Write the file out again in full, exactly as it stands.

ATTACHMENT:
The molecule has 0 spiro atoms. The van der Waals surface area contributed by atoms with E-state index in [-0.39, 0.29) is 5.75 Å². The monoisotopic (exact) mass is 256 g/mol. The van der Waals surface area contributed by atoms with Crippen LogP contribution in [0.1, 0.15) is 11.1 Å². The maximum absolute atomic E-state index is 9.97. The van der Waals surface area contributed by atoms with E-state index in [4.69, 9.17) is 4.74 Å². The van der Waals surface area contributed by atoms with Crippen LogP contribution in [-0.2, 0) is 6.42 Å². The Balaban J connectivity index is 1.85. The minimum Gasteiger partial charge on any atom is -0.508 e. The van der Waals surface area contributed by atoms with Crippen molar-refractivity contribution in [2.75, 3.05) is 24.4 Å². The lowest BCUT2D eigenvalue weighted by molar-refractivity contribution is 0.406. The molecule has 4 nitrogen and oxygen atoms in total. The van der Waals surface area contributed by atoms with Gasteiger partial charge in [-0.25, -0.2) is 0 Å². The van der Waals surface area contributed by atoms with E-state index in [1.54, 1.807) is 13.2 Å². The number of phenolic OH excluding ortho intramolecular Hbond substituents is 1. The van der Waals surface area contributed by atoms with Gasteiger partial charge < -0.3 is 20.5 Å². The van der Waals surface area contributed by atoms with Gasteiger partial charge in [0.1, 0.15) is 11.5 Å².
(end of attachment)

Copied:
The molecule has 0 spiro atoms. The van der Waals surface area contributed by atoms with E-state index in [-0.39, 0.29) is 5.75 Å². The monoisotopic (exact) mass is 256 g/mol. The van der Waals surface area contributed by atoms with Crippen LogP contribution in [0.1, 0.15) is 11.1 Å². The maximum absolute atomic E-state index is 9.97. The van der Waals surface area contributed by atoms with E-state index in [4.69, 9.17) is 4.74 Å². The van der Waals surface area contributed by atoms with Crippen LogP contribution in [-0.2, 0) is 6.42 Å². The Balaban J connectivity index is 1.85. The minimum Gasteiger partial charge on any atom is -0.508 e. The van der Waals surface area contributed by atoms with Crippen molar-refractivity contribution in [2.75, 3.05) is 24.4 Å². The lowest BCUT2D eigenvalue weighted by molar-refractivity contribution is 0.406. The molecule has 4 nitrogen and oxygen atoms in total. The van der Waals surface area contributed by atoms with Gasteiger partial charge in [-0.25, -0.2) is 0 Å². The van der Waals surface area contributed by atoms with E-state index in [1.54, 1.807) is 13.2 Å². The number of phenolic OH excluding ortho intramolecular Hbond substituents is 1. The van der Waals surface area contributed by atoms with Gasteiger partial charge < -0.3 is 20.5 Å². The van der Waals surface area contributed by atoms with Gasteiger partial charge in [0.1, 0.15) is 11.5 Å².